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commenced. The Poets of Elizabeth had attained an art of modulation, which was afterwards neglected or forgotten. Fairfax was acknowledged by him as his model; and he might have studied with advantage the poem of Davies*, which, though merely philosophical, yet seldom leaves the ear ungratified. - But he was rather smooth than strong; of the full resounding line, which Pope attributes to Dryden, he has given very few examples. The critical decision has given the praise of strength to Denham, and of sweetness to Waller.
His excellence of versification has some abatements. He uses the expletive do very frequently; and, though he lived to see it almost universally ejected, was not more careful to avoid it in his last compositions than in his first. Praise had given him confidence; and finding the world satisfied, he satisfied himself.
His rhymes are sometimes weak words : so is found to make the rhyme twice in ten lines, and occurs often as a rhyme through his book.
His double rhymes, in heroick verse, have been censured by Mrs. Phillips, who was his rival in the translation of Corneille’s Pompey; and more faults might be found, were not the enquiry below attention.
He sometimes uses the obsolete termination of verbs, as waxeth, affecteth ; and sometimes retains the final syllable of the preterite, as amazed, sup
* Sir John Davies, intituled, “ Nosce teipsum. This Oracle expounded in two Elegies; I. Of Humane Knowledge : II. Of the Soule of Man and the Immortalitie thereof, 1599.” R.
posed, of which I know not whether it is not to the detriment of our language that we have totally rejected them.
Of triplets he is sparing; but he did not wholly forbear them: of an Alexandrine he has given no example.
The general character of his poetry is elegance and gaiety. He is never pathetick, and very rarely sublime. He seems neither to have had a mind much elevated by nature, nor amplified by learning. His thoughts are such as a liberal conversation and large acquaintance with life would easily supply. They had however then, perhaps, that grace of novelty which they are now often supposed to want by those who, having already found them in later books, do not know or enquire who produced them first. This treatment is unjust. Let not the original author lose by his imitators.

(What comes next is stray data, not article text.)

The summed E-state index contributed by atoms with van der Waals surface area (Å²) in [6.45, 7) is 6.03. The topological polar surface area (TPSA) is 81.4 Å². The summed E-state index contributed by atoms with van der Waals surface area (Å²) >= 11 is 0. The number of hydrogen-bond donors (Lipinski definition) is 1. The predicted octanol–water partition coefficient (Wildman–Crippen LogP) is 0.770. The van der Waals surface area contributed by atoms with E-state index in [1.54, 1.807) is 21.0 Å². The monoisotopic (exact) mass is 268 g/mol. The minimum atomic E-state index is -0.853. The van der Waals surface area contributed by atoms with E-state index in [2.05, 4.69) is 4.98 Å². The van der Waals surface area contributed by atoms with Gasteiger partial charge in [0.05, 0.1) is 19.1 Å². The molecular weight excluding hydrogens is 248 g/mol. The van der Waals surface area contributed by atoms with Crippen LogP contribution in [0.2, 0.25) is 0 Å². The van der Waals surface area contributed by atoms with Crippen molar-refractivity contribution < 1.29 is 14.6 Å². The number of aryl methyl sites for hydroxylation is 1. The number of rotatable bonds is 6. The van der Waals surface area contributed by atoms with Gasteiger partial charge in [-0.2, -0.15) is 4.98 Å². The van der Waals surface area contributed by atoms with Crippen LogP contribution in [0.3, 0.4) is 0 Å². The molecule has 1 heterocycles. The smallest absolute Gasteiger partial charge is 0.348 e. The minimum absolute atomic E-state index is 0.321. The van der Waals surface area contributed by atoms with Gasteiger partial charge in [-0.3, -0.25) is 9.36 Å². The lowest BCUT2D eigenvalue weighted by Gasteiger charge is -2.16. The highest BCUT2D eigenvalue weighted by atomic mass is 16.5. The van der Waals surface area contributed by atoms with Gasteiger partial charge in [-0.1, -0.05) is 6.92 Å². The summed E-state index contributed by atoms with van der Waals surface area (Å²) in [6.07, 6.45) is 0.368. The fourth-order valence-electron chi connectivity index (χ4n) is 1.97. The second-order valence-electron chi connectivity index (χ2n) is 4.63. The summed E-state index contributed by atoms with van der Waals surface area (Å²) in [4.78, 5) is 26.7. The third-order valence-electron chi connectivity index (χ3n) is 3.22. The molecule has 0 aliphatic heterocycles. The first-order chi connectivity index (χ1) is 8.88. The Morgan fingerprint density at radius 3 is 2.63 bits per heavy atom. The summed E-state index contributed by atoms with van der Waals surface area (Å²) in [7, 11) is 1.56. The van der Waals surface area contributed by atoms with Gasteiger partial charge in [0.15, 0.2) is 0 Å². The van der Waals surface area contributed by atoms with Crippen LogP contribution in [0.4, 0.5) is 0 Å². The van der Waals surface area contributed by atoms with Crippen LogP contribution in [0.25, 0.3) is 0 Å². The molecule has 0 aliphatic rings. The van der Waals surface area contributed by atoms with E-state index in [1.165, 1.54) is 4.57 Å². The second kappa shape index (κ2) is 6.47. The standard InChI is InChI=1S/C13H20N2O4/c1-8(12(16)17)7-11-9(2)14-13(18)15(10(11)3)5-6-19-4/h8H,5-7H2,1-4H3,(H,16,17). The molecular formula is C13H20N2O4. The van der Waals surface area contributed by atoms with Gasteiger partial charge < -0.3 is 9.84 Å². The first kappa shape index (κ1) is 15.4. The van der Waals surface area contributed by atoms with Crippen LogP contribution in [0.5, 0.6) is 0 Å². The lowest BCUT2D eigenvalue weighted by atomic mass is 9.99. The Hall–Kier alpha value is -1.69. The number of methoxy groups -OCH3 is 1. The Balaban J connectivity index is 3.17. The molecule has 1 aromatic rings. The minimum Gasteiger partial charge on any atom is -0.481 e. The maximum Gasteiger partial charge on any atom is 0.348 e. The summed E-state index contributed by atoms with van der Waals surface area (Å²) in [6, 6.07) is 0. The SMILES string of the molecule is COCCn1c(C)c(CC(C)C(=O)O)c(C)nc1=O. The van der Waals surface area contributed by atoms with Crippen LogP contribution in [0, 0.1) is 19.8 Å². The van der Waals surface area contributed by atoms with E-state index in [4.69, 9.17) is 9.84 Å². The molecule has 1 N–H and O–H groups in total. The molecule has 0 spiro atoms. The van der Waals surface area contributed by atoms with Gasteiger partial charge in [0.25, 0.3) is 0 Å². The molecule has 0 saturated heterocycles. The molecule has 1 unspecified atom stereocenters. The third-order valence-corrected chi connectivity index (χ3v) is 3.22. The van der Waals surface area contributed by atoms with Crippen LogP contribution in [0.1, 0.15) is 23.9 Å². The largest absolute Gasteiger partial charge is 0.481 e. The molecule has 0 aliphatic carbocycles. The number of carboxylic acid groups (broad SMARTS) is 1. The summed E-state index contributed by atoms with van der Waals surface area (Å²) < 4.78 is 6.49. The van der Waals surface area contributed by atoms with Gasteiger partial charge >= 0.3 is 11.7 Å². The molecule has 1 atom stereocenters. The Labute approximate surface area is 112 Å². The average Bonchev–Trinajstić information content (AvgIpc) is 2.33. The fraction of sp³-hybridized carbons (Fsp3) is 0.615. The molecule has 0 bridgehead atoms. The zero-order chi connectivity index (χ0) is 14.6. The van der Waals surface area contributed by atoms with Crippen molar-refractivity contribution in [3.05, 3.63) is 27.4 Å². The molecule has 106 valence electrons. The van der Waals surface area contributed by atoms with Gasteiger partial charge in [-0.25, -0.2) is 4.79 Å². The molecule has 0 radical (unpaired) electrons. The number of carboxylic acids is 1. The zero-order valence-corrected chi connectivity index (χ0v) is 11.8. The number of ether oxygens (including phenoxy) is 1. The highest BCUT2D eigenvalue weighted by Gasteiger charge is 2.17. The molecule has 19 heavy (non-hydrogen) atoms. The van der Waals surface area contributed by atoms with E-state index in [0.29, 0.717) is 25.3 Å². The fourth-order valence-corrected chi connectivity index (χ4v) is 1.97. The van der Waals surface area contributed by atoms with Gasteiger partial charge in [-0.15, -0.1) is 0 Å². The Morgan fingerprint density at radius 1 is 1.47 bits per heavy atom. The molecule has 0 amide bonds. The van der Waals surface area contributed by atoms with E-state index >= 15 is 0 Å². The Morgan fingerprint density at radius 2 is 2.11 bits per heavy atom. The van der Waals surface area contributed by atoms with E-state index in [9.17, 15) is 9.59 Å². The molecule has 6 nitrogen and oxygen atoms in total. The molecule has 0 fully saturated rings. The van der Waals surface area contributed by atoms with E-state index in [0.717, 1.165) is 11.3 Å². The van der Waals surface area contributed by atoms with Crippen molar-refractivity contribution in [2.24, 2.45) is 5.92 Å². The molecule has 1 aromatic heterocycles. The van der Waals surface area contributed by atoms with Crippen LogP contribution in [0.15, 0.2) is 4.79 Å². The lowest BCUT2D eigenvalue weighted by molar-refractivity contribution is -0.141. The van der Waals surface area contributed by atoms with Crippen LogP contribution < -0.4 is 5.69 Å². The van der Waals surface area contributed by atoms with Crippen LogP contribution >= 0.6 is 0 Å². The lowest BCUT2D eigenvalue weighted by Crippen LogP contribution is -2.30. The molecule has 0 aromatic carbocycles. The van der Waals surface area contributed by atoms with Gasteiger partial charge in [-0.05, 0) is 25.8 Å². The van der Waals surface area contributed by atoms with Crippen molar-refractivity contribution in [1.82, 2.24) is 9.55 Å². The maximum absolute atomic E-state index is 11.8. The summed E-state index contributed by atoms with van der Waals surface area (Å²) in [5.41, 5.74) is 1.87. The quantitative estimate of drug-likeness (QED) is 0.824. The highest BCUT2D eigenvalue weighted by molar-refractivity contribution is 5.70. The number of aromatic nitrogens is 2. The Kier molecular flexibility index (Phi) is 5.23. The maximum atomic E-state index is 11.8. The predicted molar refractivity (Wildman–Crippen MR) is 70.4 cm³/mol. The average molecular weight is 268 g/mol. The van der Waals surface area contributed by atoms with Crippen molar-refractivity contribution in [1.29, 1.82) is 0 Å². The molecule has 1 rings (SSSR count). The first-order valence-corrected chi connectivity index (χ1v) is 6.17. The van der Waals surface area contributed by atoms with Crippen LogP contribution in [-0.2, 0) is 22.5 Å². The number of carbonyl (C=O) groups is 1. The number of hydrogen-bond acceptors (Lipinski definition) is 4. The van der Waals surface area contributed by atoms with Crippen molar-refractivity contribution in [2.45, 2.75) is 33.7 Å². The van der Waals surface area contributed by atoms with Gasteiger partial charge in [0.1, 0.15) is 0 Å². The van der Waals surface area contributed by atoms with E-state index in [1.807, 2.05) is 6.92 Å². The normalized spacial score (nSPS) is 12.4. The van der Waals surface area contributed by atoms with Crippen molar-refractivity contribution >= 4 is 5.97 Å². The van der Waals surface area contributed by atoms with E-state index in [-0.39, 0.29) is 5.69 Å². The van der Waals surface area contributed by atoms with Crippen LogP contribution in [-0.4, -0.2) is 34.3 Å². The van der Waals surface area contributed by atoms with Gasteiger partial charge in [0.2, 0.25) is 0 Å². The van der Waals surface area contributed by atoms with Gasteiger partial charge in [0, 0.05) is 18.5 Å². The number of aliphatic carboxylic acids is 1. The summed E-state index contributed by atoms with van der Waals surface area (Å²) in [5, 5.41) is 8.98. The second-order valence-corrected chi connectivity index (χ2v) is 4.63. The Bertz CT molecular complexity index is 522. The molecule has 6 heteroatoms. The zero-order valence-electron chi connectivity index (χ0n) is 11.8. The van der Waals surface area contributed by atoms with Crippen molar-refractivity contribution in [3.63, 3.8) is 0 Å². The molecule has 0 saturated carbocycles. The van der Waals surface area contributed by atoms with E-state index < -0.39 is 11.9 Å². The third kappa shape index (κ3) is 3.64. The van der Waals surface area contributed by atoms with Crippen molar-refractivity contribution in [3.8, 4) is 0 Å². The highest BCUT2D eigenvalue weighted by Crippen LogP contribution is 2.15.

Praise, however, should be due before it is given. The author of Waller's Life ascribes to him the first practice of what Erythræus and some late criticks call Alliteration, of using in the same verse many words beginning with the same letter. But this knack, whatever be its value, was so frequent among early writers, that Gascoigne, a writer of the sixteenth century, warns the young poet against affecting it; Shakspeare, in the Midsummer Night's Dream, is supposed to ridicule it; and in another play the sonnet of Holofernes fully displays it.
He borrows too many of his sentiments and illustrations from the old Mythology, for which it is vain to plead the example of ancient poets: the deities which they introduced so frequently, were considered as realities, so far as to be received by the imagination, whatever sober reason might even then determine. But of these images time has tarnished the splendor. A fiction, not only detected but despised, can never afford a solid basis to any position, though sometimes it may furnish a transient allusion, or slight illustration. No modern monarch can be much exalted by hearing that, as Hercules had had his club, he has his navy.
But of the praise of Waller, though much may be taken away, much will remain ; for it cannot be denied that he added something to our elegance of diction, and something to our propriety of thought ; and to him may be applied what Tasso said, with equal spirit and justice, of himself and Guarini, when, having perused the Pastor Fido, he cried out, “ If he had not read Aminta, he had never excelled it.”
As Waller professed himself to have learned the art of versification from Fairfax, it has been thought proper to subjoin a specimen of his work, which, after Mr. Hoole’s translation, will perhaps not be soon reprinted. By knowing the state in which Waller found our poetry, the reader may judge how much he improved it.
Erminia's steed (this while) his mistresse bore
Of her strong foes, that chas'd her through the plaine,
Yet still the fearefull Dame fled, swift as winde,
Through thicke and thinne, all night, all day, she driued,
On Iordans sandie banks her course she staid,
Her teares, her drinke; her food, her sorrowings,
And loue, his mother, and the graces kept
And that sweet noise, birds, winds, and waters sent, Prou okte againe the virgin to lament.
Her plaints were interrupted with a sound,
Sat making baskets, his three sonnes among,
Beholding one in shining armes appeare,
These dreadfull armes I beare no warfare bring